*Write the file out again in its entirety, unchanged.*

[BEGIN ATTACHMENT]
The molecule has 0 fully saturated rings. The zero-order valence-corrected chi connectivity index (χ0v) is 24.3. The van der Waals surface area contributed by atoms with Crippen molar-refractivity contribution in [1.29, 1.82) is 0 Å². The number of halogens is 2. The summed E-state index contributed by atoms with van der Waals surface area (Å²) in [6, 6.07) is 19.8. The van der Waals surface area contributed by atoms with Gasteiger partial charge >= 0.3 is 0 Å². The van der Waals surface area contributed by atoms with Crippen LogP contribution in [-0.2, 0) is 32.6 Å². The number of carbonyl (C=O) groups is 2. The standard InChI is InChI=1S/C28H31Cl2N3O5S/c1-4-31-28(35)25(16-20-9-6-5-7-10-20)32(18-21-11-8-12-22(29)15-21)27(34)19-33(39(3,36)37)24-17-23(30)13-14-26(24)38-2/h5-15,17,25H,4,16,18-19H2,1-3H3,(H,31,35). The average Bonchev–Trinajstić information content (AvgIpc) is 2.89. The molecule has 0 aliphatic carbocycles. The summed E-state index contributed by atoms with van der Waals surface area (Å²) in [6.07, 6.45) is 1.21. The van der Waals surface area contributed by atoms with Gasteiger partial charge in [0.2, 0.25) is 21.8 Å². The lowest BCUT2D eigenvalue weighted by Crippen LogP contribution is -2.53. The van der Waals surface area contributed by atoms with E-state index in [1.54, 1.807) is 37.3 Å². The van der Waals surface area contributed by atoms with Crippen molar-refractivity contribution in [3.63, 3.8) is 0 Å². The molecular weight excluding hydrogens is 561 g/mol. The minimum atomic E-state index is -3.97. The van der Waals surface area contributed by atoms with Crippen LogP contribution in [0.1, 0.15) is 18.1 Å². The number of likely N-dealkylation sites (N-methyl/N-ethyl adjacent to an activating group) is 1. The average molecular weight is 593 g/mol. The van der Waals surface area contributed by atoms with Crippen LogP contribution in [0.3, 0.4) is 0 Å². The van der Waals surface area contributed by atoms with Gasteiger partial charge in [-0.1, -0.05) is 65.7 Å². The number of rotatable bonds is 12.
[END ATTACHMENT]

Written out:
The molecule has 0 fully saturated rings. The zero-order valence-corrected chi connectivity index (χ0v) is 24.3. The van der Waals surface area contributed by atoms with Crippen molar-refractivity contribution in [1.29, 1.82) is 0 Å². The number of halogens is 2. The summed E-state index contributed by atoms with van der Waals surface area (Å²) in [6, 6.07) is 19.8. The van der Waals surface area contributed by atoms with Gasteiger partial charge >= 0.3 is 0 Å². The van der Waals surface area contributed by atoms with Crippen LogP contribution in [-0.2, 0) is 32.6 Å². The number of carbonyl (C=O) groups is 2. The standard InChI is InChI=1S/C28H31Cl2N3O5S/c1-4-31-28(35)25(16-20-9-6-5-7-10-20)32(18-21-11-8-12-22(29)15-21)27(34)19-33(39(3,36)37)24-17-23(30)13-14-26(24)38-2/h5-15,17,25H,4,16,18-19H2,1-3H3,(H,31,35). The average Bonchev–Trinajstić information content (AvgIpc) is 2.89. The molecule has 0 aliphatic carbocycles. The summed E-state index contributed by atoms with van der Waals surface area (Å²) in [6.07, 6.45) is 1.21. The van der Waals surface area contributed by atoms with Gasteiger partial charge in [0.2, 0.25) is 21.8 Å². The lowest BCUT2D eigenvalue weighted by Crippen LogP contribution is -2.53. The van der Waals surface area contributed by atoms with E-state index in [1.54, 1.807) is 37.3 Å². The van der Waals surface area contributed by atoms with Crippen molar-refractivity contribution in [3.63, 3.8) is 0 Å². The molecular weight excluding hydrogens is 561 g/mol. The minimum atomic E-state index is -3.97. The van der Waals surface area contributed by atoms with Crippen LogP contribution in [0.1, 0.15) is 18.1 Å². The number of likely N-dealkylation sites (N-methyl/N-ethyl adjacent to an activating group) is 1. The average molecular weight is 593 g/mol. The van der Waals surface area contributed by atoms with Crippen LogP contribution in [0.3, 0.4) is 0 Å². The van der Waals surface area contributed by atoms with Gasteiger partial charge in [-0.1, -0.05) is 65.7 Å². The number of rotatable bonds is 12.